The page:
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RNA Biol. 2012 Aug 1; 9(8): 1076–1087.
PMCID: PMC3551862

Loss of the abundant nuclear non-coding RNA MALAT1 is compatible with life and development


The metastasis-associated lung adenocarcinoma transcript 1, MALAT1, is a long non-coding RNA (lncRNA) that has been discovered as a marker for lung cancer metastasis. It is highly abundant, its expression is strongly regulated in many tumor entities including lung adenocarcinoma and hepatocellular carcinoma as well as physiological processes, and it is associated with many RNA binding proteins and highly conserved throughout evolution. The nuclear transcript MALAT-1 has been functionally associated with gene regulation and alternative splicing and its regulation has been shown to impact proliferation, apoptosis, migration and invasion.


Here, we have developed a human and a mouse knockout system to study the loss-of-function phenotypes of this important ncRNA. In human tumor cells, MALAT1 expression was abrogated using Zinc Finger Nucleases. Unexpectedly, the quantitative loss of MALAT1 did neither affect proliferation nor cell cycle progression nor nuclear architecture in human lung or liver cancer cells. Moreover, genetic loss of Malat1 in a knockout mouse model did not give rise to any obvious phenotype or histological abnormalities in Malat1-null compared with wild-type animals. Thus, loss of the abundant nuclear long ncRNA MALAT1 is compatible with cell viability and normal development.

Keywords: MALAT1, human knockout model, knockout mouse, long non-coding RNA


Recent deep transcriptome sequencing and tiling array studies have uncovered that between 70% and 90% of the human genome are estimated to be pervasively transcribed into mostly non-protein-coding RNA while only less than 2% of the human genome are encoding for proteins.1-4 These non-coding RNAs (ncRNAs) comprise small RNAs such as microRNAs5 as well as long non-coding RNAs (lncRNAs). However, only a minute fraction of the large number of non-coding gene products has been identified or characterized at all. The few individual examples studied in greater detail provide evidence that lncRNAs can execute a broad range of important functions in the cell.6-8 Individual long ncRNAs have been implicated e.g., in gene regulation,9-11 splicing control,12-14 or X chromosome dosage compensation.15,16 Notably, some of the lncRNAs have also been implicated in human diseases and most importantly in cancer where lncRNAs can be deregulated or actively contributing to tumorigenesis.17-20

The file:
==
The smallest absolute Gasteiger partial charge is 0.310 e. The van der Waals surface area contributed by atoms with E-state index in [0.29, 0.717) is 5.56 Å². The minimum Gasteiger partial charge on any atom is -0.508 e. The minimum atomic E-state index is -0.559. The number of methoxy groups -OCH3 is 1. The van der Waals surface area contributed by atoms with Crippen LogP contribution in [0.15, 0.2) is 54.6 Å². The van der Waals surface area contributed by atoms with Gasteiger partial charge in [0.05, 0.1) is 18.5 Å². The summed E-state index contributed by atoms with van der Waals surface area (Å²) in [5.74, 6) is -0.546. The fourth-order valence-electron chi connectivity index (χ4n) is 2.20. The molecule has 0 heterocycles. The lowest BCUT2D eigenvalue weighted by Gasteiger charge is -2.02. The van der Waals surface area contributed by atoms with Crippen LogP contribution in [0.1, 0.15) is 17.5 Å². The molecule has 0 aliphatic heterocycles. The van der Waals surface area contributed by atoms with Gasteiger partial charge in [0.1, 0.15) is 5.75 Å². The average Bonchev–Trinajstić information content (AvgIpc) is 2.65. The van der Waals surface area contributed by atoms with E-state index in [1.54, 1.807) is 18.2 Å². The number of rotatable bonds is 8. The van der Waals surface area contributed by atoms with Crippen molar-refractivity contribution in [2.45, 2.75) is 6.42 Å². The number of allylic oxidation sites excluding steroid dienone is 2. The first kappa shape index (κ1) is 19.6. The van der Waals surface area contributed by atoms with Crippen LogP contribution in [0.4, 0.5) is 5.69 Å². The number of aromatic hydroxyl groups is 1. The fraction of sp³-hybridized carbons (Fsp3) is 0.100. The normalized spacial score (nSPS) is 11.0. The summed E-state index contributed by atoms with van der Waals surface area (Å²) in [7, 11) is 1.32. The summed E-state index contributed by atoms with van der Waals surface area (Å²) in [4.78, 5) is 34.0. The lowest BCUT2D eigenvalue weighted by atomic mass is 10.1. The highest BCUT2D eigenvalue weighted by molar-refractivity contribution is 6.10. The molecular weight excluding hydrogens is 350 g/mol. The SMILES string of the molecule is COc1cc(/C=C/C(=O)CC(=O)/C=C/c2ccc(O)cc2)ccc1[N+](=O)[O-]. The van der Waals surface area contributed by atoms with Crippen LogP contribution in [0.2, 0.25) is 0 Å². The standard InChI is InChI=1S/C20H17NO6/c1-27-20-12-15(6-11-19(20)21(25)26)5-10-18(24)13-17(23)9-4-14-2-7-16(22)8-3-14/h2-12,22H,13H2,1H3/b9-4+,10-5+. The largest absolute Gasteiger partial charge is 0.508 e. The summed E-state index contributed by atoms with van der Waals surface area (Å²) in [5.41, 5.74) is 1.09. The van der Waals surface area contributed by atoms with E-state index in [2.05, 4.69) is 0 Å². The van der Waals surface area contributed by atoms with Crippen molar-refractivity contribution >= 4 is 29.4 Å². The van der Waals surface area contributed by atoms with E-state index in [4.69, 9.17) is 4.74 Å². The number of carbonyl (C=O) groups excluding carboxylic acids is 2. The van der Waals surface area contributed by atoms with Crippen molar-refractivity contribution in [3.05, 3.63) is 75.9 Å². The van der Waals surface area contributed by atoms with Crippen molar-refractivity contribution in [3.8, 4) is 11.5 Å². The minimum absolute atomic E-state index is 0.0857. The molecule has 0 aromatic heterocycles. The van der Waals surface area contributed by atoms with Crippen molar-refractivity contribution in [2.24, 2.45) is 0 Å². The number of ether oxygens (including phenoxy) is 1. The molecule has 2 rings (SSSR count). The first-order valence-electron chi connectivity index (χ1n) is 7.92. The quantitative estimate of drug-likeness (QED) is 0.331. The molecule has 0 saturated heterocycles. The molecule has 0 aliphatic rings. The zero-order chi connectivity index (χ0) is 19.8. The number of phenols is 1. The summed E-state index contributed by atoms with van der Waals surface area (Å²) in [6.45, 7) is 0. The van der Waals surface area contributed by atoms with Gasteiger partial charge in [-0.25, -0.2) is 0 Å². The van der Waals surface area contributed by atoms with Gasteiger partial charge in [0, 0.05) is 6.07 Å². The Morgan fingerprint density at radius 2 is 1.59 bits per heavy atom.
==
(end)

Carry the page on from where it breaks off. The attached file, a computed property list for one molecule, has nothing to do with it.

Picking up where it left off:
One of the first lncRNA genes discovered was MALAT1, the metastasis-associated lung adenocarcinoma transcript 1,21 later also referred to as NEAT2 for nuclear-enriched abundant transcript 2. MALAT1 is highly abundant and is expressed in many healthy organs, most strongly in pancreas and lung.21 Deregulation or a functional role for MALAT1 have now been established in many human cancer entities including lung cancer, hepatocellular carcinoma (HCC), uterine endometrial stromal sarcoma, cervical cancer, breast cancer, osteosarcoma and colorectal cancer, but MALAT1 has also been linked to viral infection or alcohol abuse.21-29 In non-small cell lung cancer (NSCLC), MALAT1 is significantly associated with metastasis and serves as an independent prognostic marker for patient survival in early stage lung adenocarcinoma or squamous cell carcinoma of the lung.21,30 It promotes cell motility of lung cancer cells31 and supports proliferation and invasion of cervical cancer cells by regulating CASPASE-8, CASPASE-3, BAX, BCL-2 and BCL-XL.22 Furthermore, MALAT1 is functionally important for trophoblast invasion during embryonic development32 and is associated with synaptogenesis.33 In summary, MALAT1 is strongly expressed in many tissues, significantly regulated under various physiological and pathological conditions and has been linked to a plethora of functions at the cellular level including proliferation, apoptosis, migration or invasion.